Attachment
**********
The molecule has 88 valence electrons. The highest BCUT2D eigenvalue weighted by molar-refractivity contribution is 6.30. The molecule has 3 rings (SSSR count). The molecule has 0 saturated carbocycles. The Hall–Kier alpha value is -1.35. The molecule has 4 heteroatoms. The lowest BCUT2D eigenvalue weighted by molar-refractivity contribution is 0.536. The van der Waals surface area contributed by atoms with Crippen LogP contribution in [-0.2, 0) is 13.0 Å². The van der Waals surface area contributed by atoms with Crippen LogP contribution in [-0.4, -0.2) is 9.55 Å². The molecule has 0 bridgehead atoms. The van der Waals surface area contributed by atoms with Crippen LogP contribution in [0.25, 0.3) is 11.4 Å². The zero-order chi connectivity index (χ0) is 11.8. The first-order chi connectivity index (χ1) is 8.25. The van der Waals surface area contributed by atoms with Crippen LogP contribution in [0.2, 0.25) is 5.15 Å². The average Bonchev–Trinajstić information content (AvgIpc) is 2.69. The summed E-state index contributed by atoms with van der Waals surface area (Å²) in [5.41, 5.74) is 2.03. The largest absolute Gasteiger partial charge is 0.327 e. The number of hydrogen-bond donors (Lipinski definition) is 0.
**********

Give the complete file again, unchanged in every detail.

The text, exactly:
The molecule has 88 valence electrons. The highest BCUT2D eigenvalue weighted by molar-refractivity contribution is 6.30. The molecule has 3 rings (SSSR count). The molecule has 0 saturated carbocycles. The Hall–Kier alpha value is -1.35. The molecule has 4 heteroatoms. The lowest BCUT2D eigenvalue weighted by molar-refractivity contribution is 0.536. The van der Waals surface area contributed by atoms with Crippen LogP contribution in [-0.2, 0) is 13.0 Å². The van der Waals surface area contributed by atoms with Crippen LogP contribution in [-0.4, -0.2) is 9.55 Å². The molecule has 0 bridgehead atoms. The van der Waals surface area contributed by atoms with Crippen LogP contribution in [0.25, 0.3) is 11.4 Å². The zero-order chi connectivity index (χ0) is 11.8. The first-order chi connectivity index (χ1) is 8.25. The van der Waals surface area contributed by atoms with Crippen LogP contribution in [0.2, 0.25) is 5.15 Å². The average Bonchev–Trinajstić information content (AvgIpc) is 2.69. The summed E-state index contributed by atoms with van der Waals surface area (Å²) in [5.41, 5.74) is 2.03. The largest absolute Gasteiger partial charge is 0.327 e. The number of hydrogen-bond donors (Lipinski definition) is 0.